Michelle Sternberger: The music in games was always a part of the gaming experience for me. So early on when I first started playing games I always noticed the music. Outside of gaming I have always been into music and I have been playing with all kinds of different instruments. I play the drums and I know a few things on the guitar and making chipmusic was just another avenue I picked up in 2005 when I created my band ComputeHer and then joined Seth in 8 Bit Weapon in 2006 and it has been fun and inspiring to do since that time.

Seth Sternberger: It was when I was at my buddy OB’s house (my neighbor at the time) and he was loading up Electronic Art’s “Adventure Construction Set.” The title screen theme is still amazing and dynamic, even to this day against modern music. I fell in love with the Commodore 64 and music as a whole that day. Eventually I became a synth musician and rediscovered the C64 sound via early emulators in the late 1990’s, so I started remixing SID tunes. In 2000 I got my SIDstation which is a midi controllable SID chip synth module, then I began making my own SID based tunes. Before then I made computer sounding songs like our track, “Robot Kindergarten” circa 1998, which sounds like chipmusic, but it’s just synths.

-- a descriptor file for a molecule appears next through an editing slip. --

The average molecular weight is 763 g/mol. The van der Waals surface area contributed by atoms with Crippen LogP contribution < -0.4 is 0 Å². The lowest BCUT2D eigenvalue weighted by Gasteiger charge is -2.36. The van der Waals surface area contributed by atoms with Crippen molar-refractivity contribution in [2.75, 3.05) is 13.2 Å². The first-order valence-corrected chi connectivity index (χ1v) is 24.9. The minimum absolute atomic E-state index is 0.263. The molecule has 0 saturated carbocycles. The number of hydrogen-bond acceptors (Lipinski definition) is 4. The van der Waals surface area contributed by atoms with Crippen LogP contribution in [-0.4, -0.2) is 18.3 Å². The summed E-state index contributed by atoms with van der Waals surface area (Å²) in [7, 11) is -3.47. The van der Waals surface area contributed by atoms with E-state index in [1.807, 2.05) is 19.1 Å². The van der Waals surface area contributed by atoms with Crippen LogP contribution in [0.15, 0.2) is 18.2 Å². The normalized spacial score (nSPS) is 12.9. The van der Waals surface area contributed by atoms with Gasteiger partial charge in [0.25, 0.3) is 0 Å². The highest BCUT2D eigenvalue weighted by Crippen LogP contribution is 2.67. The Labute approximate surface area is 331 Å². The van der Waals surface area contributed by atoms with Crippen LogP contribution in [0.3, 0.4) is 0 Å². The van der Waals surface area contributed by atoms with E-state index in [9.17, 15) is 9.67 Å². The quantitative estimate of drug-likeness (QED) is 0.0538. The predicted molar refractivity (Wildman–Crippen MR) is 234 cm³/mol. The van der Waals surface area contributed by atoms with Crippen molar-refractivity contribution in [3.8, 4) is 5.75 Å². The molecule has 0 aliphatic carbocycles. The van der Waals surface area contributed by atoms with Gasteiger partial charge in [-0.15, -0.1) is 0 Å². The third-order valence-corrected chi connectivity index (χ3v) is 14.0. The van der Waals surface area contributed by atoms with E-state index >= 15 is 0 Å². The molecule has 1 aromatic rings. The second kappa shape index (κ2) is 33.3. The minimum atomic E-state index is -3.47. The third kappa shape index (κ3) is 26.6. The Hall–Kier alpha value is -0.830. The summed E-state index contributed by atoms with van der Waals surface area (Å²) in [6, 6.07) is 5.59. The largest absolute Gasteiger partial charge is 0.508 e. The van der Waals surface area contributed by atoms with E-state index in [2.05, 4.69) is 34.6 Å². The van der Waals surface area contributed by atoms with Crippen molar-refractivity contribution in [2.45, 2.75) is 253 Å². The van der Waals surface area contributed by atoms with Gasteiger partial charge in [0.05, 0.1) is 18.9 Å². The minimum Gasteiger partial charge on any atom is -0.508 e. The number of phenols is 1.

The affordability of a $10 gameboy and the (at the time) $40 price of an lsdj cart spread like wildfire across the globe.

Seth Sternberger

Wall Jump: You’re making music since the end of the 90s. Back then, how did it come that the Chiptune-sound became relevant again with musicians, music followers and the music industry

Seth Sternberger: Probably because of emulators like SIDplay which allows the user to just play back the game music without having to play the game to hear each composition. Now there are chiptune playback apps for every system made for users to enjoy. SIDplay and Meridian (the NES/Gameboy music app) were my ipod of the late 90’s and early 2000’s. In 2002 I got my first copy of LSDJ for the gameboy that allows you to compose your own chiptunes in 4 channels in tracker format. This is likely the most popular way people make chipmusic these days, as it was 10+ years ago as well. The affordability of a $10 gameboy and the (at the time) $40 price of an lsdj cart spread like wildfire across the globe. The music industry followed soon after: Information Society, DEVO, Trent Reznor/Nine inch Nails, Beck, Britney Spears, and others have all since appropriated chip instruments into their music in one way of another over the last decade.

Wall Jump: How would you define the chiptune genre itself?